High Risk Pregnancy /
Maternal Fetal Medicine

Fetal Anomaly Screening

Fetal anomaly can be detected at the combined first trimester screening (cFTS) at 12 weeks of pregnancy or at the detailed fetal anomaly screening at 20 weeks of pregnancy. Rarely, certain fetal anomalies (especially brain or intestinal) may only be detected in the third trimester. Accurate prenatal diagnosis can be performed with high quality ultrasound scans. Invasive genetic tests may be required to establish the cause of the anomaly.

Fetal Growth Restriction

Early onset Fetal Growth Restriction can occur before 32 weeks of pregnancy whilst Late onset Fetal Growth Restriction usually occurs after 32 weeks of pregnancy. Measuring the blood flow in the umbilical cord and fetal brain by colour Doppler ultrasound optimizes the timing for delivery so as to achieve optimal outcomes for the pregnancy.

Screening can be performed in the first trimester together with Down syndrome screening. This test combines a high resolution ultrasound scan measuring the blood flow in the uterine arteries together with screening of a maternal blood sample and measuring the blood pressure. This is done between 11 and 14 weeks of pregnancy.

Instituting early treatment, adequate monitoring and care will allow optimal timing of the delivery. These measures will help to reduce adverse outcomes.

Preterm Labour

Preterm birth is when the delivery occurs before 37 completed weeks of pregnancy. Measuring the cervical length (by a transvaginal ultrasound scan) gives an indication of the risk of preterm labour and is best incorporated into the Fetal Anomaly Scan. Early detection of those at risk may help to avoid preterm labour by active intervention. Consult our doctors to discuss optimal treatment either by medical treatment or surgical intervention (cervical cerclage).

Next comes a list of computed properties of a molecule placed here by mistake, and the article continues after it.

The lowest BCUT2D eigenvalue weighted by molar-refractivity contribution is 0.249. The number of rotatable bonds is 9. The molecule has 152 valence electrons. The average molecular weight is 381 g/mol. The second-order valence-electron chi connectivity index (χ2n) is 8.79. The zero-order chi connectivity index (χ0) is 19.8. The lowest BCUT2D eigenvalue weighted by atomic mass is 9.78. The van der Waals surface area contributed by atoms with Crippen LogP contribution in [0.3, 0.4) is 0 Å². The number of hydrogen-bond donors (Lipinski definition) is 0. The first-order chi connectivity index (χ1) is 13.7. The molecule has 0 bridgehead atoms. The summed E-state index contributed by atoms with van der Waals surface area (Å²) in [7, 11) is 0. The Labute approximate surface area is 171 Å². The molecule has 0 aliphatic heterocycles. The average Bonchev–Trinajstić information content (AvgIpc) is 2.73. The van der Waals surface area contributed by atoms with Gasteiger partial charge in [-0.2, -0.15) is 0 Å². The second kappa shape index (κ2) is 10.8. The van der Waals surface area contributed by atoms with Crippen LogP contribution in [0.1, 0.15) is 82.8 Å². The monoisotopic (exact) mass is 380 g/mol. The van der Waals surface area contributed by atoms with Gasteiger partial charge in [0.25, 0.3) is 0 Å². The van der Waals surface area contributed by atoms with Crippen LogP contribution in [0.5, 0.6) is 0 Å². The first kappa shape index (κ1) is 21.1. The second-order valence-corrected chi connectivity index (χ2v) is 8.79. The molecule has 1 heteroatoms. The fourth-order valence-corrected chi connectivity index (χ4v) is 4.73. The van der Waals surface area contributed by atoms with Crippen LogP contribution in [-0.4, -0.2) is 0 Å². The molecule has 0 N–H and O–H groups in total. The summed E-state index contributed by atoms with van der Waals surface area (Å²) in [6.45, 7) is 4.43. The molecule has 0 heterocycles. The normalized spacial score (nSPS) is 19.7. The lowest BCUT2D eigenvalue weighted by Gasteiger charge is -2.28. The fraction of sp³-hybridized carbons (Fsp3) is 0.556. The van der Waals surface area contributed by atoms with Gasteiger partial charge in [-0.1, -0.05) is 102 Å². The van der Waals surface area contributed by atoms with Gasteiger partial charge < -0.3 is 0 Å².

Amniocentesis & Chorionic Villus Sampling (CVS)

Amniocentesis is a procedure whereby amniotic fluid is collected via a small needle puncture into the amniotic sac. The purpose is to collect the amniotic fluid for genetic tests or other tests depending on the clinical indications. This procedure is done from 16 weeks pregnancy onwards.

Chorionic Villus Sampling (CVS) is a procedure whereby placental tissue biopsy is done. A small needle is inserted into the placenta and chorionic villi collected. The purpose is for genetic tests. This procedure is done from 11 to 14 weeks pregnancy onwards.

Both Amniocentesis and CVS are considered invasive diagnostic procedures. The risks include rupture of membranes, bleeding, infection, injury to nearby organs and fetal loss/miscarriage (0.3%). These procedures are done under continuous ultrasound guidance to minimize risks to the fetus and the mother. Prof George SH Yeo and Dr Edwin WH Thia are both accredited to perform Amniocentesis and CVS. They are also the approved trainers for obstetric related invasive procedures at KK Hospital.

Twins, Triplets or Higher Order Multiple Pregnancies

Twins or Higher Order Multiple Pregnancy are considered higher risk pregnancies as more complications may arise as compared to a singleton (one baby) pregnancy. They are at a higher risk for general pregnancy complications such as miscarriage, fetal anomalies, fetal growth restriction and preterm labour.

Twins can be identical or non-identical. In identical (monozygotic) twins, one egg is fertilised by one single sperm, but the egg divides into two embryos soon afterwards. Thus, both twins have the same genetic material and will have the same sex with perfect resemblance. The identical twins can share one placenta (“mono-chorionic”) or have two different placentas (“di-chorionic”). They can be housed in one water sac (“mono-amniotic”) or two separate water-sacs (“di-amniotic”).